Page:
Purpose branding has been the key, for example, to Kodak's success with two disruptions. The first was its single-use camera, a classic disruptive technology. Because of its inexpensive plastic lenses, the new camera couldn't take the quality of photographs that a good 35-millimeter camera could produce on Kodak film. The proposition to launch a single-use camera encountered vigorous opposition within Kodak's film division. The corporation finally gave responsibility for the opportunity to a completely different organizational unit, which launched single-use cameras with a purpose brand—the Kodak FunSaver. This was a product customers could hire when they needed to save memories of a fun time but had forgotten to bring a camera or didn't want to risk harming their expensive one. Creating a purpose brand for a disruptive job differentiated the product, clarified its intended use, delighted the customers, and thereby strengthened the endorsing power of the Kodak brand. Quality, after all, can only be measured relative to the job that needs to be done and the alternatives that can be hired to do it. (Sadly, a few years ago, Kodak pushed aside the FunSaver purpose brand in favor of the word "Max," which now appears on its single-use cameras, perhaps to focus on selling film rather than the job the film is for.)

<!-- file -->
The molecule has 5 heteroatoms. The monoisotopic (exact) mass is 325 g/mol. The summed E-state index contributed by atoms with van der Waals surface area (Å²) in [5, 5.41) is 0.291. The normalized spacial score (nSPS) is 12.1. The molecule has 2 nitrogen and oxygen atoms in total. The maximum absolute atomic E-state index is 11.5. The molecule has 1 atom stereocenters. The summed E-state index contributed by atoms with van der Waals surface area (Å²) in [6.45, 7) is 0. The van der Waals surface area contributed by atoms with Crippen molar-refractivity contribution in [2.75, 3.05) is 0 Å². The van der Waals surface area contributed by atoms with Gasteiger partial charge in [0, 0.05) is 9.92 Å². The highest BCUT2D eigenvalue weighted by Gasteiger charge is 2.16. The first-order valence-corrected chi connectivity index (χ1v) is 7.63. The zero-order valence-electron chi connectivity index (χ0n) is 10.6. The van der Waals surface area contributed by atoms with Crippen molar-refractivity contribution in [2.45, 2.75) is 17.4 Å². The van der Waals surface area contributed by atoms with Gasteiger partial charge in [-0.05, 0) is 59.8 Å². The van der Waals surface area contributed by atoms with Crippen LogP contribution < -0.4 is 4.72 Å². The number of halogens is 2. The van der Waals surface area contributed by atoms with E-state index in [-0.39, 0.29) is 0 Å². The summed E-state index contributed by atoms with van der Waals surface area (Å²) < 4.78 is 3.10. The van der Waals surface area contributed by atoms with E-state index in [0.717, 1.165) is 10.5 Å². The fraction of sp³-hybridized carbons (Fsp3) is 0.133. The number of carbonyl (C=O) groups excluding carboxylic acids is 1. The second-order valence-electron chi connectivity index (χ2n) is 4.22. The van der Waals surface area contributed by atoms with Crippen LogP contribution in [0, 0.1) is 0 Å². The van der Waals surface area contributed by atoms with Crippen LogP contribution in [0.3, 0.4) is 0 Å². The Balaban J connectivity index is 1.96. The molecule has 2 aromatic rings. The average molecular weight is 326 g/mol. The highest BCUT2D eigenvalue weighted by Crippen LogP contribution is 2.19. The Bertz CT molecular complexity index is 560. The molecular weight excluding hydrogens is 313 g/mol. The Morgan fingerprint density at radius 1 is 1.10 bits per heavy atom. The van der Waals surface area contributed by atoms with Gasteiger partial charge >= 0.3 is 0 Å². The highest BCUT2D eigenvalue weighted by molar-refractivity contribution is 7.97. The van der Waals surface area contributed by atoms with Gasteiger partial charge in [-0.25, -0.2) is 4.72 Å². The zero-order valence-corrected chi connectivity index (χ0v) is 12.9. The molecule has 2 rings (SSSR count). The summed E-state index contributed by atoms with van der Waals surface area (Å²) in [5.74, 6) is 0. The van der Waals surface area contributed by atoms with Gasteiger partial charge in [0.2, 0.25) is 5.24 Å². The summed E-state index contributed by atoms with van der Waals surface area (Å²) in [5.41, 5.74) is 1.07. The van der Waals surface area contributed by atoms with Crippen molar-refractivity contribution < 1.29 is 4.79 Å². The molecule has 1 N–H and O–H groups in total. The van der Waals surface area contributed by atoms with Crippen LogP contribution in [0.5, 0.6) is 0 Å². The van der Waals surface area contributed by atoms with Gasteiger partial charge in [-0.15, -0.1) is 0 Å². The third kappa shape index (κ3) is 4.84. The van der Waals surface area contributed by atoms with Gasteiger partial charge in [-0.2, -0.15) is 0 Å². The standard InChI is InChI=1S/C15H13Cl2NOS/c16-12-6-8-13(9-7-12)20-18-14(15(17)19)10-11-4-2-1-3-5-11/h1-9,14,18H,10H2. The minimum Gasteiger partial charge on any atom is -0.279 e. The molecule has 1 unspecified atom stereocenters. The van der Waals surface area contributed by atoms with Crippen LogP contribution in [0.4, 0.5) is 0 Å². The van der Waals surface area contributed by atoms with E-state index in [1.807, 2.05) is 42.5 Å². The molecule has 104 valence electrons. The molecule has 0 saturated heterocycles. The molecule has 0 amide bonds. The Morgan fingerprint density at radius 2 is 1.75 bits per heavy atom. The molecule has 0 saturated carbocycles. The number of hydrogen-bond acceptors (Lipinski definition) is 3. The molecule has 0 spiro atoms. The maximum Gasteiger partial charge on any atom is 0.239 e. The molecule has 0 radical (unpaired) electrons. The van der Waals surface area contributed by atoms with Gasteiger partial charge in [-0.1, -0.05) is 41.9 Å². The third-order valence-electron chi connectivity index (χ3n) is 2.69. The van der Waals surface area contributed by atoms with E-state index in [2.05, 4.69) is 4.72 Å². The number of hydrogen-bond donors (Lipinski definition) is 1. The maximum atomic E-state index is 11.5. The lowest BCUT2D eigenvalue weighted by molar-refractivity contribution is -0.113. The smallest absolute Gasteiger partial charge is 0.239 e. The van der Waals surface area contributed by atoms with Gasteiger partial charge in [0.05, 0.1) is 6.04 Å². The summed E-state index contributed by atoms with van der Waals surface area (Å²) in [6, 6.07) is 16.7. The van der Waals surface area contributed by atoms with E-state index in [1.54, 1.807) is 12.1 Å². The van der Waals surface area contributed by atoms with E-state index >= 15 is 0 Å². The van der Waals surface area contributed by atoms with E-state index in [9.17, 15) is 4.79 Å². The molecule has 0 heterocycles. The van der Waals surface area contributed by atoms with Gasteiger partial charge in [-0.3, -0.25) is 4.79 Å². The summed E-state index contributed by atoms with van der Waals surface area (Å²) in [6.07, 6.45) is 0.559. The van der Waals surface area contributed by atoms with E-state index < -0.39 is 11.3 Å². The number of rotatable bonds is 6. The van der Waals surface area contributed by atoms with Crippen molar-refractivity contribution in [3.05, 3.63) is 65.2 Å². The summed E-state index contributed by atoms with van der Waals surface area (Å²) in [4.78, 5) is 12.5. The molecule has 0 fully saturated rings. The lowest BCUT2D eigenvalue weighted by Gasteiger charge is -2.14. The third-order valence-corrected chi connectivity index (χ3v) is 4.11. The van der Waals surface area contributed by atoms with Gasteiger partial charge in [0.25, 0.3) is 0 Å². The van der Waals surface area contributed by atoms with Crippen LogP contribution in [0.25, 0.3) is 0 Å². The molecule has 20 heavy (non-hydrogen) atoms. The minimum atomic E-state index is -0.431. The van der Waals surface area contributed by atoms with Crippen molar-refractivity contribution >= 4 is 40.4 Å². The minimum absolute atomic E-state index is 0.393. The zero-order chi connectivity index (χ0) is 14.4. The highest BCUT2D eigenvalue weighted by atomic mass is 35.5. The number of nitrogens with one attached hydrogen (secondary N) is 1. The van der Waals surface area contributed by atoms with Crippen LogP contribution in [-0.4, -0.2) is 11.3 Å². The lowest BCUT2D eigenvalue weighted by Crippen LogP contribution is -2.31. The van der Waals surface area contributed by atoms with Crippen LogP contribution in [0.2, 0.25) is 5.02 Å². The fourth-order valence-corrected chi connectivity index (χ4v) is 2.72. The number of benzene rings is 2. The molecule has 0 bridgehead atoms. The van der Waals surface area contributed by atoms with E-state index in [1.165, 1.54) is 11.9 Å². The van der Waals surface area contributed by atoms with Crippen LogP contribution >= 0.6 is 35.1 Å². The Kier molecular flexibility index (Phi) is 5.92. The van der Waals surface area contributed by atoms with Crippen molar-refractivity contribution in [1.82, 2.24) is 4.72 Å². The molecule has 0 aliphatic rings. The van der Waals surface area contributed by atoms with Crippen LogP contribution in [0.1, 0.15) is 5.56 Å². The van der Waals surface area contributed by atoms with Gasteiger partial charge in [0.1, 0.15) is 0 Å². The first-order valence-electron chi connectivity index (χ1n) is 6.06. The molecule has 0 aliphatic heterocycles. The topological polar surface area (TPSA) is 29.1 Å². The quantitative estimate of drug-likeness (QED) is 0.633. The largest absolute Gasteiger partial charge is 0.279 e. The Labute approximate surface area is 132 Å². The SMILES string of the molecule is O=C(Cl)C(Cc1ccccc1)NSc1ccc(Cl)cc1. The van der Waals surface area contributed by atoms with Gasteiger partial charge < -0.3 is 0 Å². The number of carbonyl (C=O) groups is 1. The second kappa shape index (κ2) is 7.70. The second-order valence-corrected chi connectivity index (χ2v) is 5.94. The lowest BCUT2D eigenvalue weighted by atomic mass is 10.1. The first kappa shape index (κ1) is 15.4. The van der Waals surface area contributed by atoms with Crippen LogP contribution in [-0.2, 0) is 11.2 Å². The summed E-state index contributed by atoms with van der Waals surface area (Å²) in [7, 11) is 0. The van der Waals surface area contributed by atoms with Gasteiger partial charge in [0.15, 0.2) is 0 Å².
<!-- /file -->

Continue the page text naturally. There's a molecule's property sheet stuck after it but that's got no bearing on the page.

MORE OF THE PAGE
Kodak scored another purpose-branding victory with its disruptive EasyShare digital camera. The company initially had struggled for differentiation and market share in the head-on megapixel and megazoom race against Japanese digital camera makers (all of whom aggressively advertised their corporate brands but had no purpose brands). Kodak then adopted a disruptive strategy that was focused on a job—sharing fun. It made an inexpensive digital camera that customers could slip into a cradle, click "attach" in their computer's e-mail program, and share photos effortlessly with friends and relatives. Sharing fun, not preserving the highest resolution images for posterity, is the job—and Kodak's EasyShare purpose brand guides customers to a product tailored to do that job. Kodak is now the market share leader in digital cameras in the United States.

Excerpted with permission from "Marketing Malpractice: The Cause and the Cure," Harvard Business Review, Vol. 83, No. 12, December 2005.